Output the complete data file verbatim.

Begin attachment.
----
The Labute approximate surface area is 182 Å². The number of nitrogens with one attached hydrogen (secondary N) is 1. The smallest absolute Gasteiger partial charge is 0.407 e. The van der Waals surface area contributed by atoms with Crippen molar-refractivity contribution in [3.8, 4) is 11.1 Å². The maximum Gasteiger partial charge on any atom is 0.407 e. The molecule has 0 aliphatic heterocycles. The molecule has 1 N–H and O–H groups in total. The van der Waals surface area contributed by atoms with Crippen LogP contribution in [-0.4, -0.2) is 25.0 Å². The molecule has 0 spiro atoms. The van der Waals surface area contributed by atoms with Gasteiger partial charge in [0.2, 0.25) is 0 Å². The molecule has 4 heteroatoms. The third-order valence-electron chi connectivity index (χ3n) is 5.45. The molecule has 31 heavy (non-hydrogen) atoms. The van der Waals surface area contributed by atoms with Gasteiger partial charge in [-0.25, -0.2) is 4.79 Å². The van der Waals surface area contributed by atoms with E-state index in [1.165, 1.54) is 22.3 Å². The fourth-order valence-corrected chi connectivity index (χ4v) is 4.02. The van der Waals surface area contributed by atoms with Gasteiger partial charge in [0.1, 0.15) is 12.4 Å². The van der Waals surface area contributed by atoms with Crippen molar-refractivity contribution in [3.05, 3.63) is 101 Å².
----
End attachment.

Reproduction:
The Labute approximate surface area is 182 Å². The number of nitrogens with one attached hydrogen (secondary N) is 1. The smallest absolute Gasteiger partial charge is 0.407 e. The van der Waals surface area contributed by atoms with Crippen molar-refractivity contribution in [3.8, 4) is 11.1 Å². The maximum Gasteiger partial charge on any atom is 0.407 e. The molecule has 0 aliphatic heterocycles. The molecule has 1 N–H and O–H groups in total. The van der Waals surface area contributed by atoms with Crippen LogP contribution in [-0.4, -0.2) is 25.0 Å². The molecule has 0 spiro atoms. The van der Waals surface area contributed by atoms with Gasteiger partial charge in [0.2, 0.25) is 0 Å². The molecule has 4 heteroatoms. The third-order valence-electron chi connectivity index (χ3n) is 5.45. The molecule has 31 heavy (non-hydrogen) atoms. The van der Waals surface area contributed by atoms with Gasteiger partial charge in [-0.25, -0.2) is 4.79 Å². The van der Waals surface area contributed by atoms with E-state index in [1.165, 1.54) is 22.3 Å². The fourth-order valence-corrected chi connectivity index (χ4v) is 4.02. The van der Waals surface area contributed by atoms with Gasteiger partial charge in [0.1, 0.15) is 12.4 Å². The van der Waals surface area contributed by atoms with Crippen molar-refractivity contribution in [3.05, 3.63) is 101 Å².